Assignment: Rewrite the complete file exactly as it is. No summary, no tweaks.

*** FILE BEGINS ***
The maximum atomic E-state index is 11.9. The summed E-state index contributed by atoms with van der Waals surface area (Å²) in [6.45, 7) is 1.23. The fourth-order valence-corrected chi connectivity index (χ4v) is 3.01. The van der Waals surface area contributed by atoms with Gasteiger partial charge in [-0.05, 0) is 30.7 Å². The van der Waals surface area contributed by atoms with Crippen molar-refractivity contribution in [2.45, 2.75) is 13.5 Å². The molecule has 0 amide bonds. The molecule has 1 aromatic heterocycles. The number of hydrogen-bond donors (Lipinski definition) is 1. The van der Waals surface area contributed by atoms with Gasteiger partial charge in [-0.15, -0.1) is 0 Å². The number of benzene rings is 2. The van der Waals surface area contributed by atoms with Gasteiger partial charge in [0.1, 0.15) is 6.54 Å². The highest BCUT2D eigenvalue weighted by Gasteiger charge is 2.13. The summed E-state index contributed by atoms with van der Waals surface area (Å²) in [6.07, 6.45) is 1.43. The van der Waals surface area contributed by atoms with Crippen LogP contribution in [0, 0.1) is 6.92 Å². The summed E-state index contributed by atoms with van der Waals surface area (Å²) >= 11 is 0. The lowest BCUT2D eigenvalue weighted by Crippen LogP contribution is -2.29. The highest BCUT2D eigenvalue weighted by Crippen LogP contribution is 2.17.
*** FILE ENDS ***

The maximum atomic E-state index is 11.9. The summed E-state index contributed by atoms with van der Waals surface area (Å²) in [6.45, 7) is 1.23. The fourth-order valence-corrected chi connectivity index (χ4v) is 3.01. The van der Waals surface area contributed by atoms with Gasteiger partial charge in [-0.05, 0) is 30.7 Å². The van der Waals surface area contributed by atoms with Crippen molar-refractivity contribution in [2.45, 2.75) is 13.5 Å². The molecule has 0 amide bonds. The molecule has 1 aromatic heterocycles. The number of hydrogen-bond donors (Lipinski definition) is 1. The van der Waals surface area contributed by atoms with Gasteiger partial charge in [-0.15, -0.1) is 0 Å². The number of benzene rings is 2. The van der Waals surface area contributed by atoms with Gasteiger partial charge in [0.1, 0.15) is 6.54 Å². The highest BCUT2D eigenvalue weighted by Gasteiger charge is 2.13. The summed E-state index contributed by atoms with van der Waals surface area (Å²) in [6.07, 6.45) is 1.43. The van der Waals surface area contributed by atoms with Crippen LogP contribution in [0, 0.1) is 6.92 Å². The summed E-state index contributed by atoms with van der Waals surface area (Å²) >= 11 is 0. The lowest BCUT2D eigenvalue weighted by Crippen LogP contribution is -2.29. The highest BCUT2D eigenvalue weighted by Crippen LogP contribution is 2.17.